vii_genau on Flickr, Joachim S Muller on Flickr

Genetically Modified GloFish®
GloFish® is a trademarked brand of genetically modified zebra danios, black widow tetras and tiger barbs, which artificially express various fluorescent genes from jellyfish, corals and anemones. Their colouration is a result of genetic modification, and not from dyes.
Genes are basically sequences of DNA that code for proteins (or polypeptides to be more exact). Genetic codes can be expressed by any organism, as long as they have the gene.
For example, the Green Fluorescent Protein (GFP) gene from jellyfish can be inserted into the DNA of the zebra danio. The genetically modified zebra danio now has the genetic sequence of GFP and will produce it, resulting in its neon glow.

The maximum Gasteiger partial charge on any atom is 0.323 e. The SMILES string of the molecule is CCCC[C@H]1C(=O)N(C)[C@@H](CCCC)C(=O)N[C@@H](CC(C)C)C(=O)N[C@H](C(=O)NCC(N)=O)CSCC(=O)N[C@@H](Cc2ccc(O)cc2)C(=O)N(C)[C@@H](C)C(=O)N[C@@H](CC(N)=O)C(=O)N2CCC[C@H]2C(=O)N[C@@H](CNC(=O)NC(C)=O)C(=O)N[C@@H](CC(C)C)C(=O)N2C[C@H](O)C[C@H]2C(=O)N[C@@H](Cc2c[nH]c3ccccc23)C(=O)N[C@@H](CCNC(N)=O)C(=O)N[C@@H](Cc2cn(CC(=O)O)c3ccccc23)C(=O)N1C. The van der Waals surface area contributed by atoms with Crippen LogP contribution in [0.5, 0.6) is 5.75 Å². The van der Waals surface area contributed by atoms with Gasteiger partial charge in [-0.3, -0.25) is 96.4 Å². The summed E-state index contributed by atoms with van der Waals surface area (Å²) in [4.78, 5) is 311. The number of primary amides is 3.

The fish are reported to have reduced fertility, although some individuals are able to breed. The fluorescence gene can be passed from generation to generation, although intentional breeding to sell the fish is illegal as they are patented. The fish are bred and distributed by the company YorkTown Technologies.
GloFish® do not pose more environmental threat than their non-fluorescent counterparts. If released into the environment, they are unlikely to survive if the temperature is too low, or from predation. Their unnatural colourations and reduced fertility do not benefit their survival.
Notwithstanding, the intentional or accidental release of aquarium fish has ravaged some ecosystems.
Info: glofish.com; Image: M Bolt 2012, via Flickr

Genetically Modified GloFish®

GloFish® is a trademarked brand of genetically modified zebra danios, black widow tetras and tiger barbs, which artificially express various fluorescent genes from jellyfish, corals and anemones. Their colouration is a result of genetic modification, and not from dyes.